The U.S. Census Bureau reported another drop for U.S. durable goods orders on Tuesday, down 1.2% to a seasonally-adjusted $231.1 billion. The decline, the second straight month with a dip, was in line with forecasts and followed a revised 3.0% drop in August and a 1.9% increase in July.
According to the report, new orders for transportation dropped by 2.9% and commercial aircraft plummeted 35.7%, while orders for defense capital goods and motor vehicles picked up some of the slack thanks to respective monthly increases of 12.3% and 1.8%.
Year-over-year, though, new durable goods orders are still down 4.6%.
“The industry detail shows a weak picture for orders of long-lived items,” MAPI Foundation chief economist Daniel J. Meckstroth said, noting that the commercial aircraft drop is a sign of weakness in emerging markets in this export-oriented industry. “The category of nondefense capital goods excluding aircraft takes out the very long lead time industries of defense and aerospace and concentrates only on near-term capital equipment orders. September’s report showed a small decline.”
This latest data highlights the weaknesses in the manufacturing sector — which has slumped for much of the year — with exports hit by faltering foreign demand as the global economy slows. Manufacturing has lagged behind most other sectors as the economy musters moderate overall growth.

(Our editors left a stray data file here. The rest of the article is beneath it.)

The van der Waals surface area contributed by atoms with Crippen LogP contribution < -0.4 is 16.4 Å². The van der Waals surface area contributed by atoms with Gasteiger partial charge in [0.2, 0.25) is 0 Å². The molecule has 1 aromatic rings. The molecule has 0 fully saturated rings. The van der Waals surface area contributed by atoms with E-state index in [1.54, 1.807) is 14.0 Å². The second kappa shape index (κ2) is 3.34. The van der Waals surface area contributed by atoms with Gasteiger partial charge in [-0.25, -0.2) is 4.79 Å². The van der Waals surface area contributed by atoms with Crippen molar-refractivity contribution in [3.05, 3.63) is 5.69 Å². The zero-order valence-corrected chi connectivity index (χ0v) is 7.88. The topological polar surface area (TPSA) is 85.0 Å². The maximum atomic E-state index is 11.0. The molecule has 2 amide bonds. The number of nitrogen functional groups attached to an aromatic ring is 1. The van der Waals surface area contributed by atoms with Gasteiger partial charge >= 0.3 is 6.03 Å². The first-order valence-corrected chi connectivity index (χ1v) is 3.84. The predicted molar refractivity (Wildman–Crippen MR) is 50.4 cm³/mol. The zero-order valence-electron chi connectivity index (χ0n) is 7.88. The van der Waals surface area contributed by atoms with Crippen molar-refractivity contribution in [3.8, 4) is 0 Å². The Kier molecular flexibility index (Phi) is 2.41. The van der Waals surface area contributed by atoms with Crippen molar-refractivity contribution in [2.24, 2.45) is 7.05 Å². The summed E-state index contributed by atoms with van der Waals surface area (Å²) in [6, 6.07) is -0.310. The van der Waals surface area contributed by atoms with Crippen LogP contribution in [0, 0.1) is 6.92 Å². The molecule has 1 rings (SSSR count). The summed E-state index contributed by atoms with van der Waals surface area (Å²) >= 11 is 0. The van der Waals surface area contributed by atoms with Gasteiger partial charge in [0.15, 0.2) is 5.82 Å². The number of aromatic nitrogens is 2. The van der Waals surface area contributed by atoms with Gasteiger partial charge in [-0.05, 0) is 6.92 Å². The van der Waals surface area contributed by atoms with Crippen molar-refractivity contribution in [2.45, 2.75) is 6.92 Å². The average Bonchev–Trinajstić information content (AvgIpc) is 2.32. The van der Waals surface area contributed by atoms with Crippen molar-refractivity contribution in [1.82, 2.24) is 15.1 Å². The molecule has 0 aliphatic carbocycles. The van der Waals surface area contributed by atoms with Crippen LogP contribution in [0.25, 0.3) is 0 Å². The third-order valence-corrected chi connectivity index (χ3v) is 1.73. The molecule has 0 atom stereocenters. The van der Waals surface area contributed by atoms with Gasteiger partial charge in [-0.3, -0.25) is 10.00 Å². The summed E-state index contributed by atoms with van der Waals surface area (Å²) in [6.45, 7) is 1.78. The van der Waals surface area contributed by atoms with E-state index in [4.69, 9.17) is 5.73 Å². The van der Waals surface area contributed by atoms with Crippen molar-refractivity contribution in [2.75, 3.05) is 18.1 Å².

“The durable goods report for September is consistent with slow growth in manufacturing output in the third quarter,” Meckstroth said. “Metals and electronic component prices are falling because of oversupply and the appreciation of the dollar causes import prices to fall — thus the U.S. is importing deflation.
“Slowing growth in the emerging economies hurts export-oriented capital goods, particularly aerospace, construction, mining, and agricultural types of equipment. Thankfully, U.S. domestic demand is a solid base of moderate growth that counteracts some of the international weakness of late.“
Meckstroth said the MAPI Foundation predicts a lackluster fourth quarter, with the industrial sector posting modest growth in physical volume for the year and manufacturing industrial production growing 1.9%. There does, though, seem to be a proverbial light at the end of the annual tunnel.
“The depressing factors this year, including the rising value of the dollar, falling energy prices, and collapsing commodity prices, will not repeat in 2016,” Meckstroth said. “Manufacturing production growth should accelerate next year.”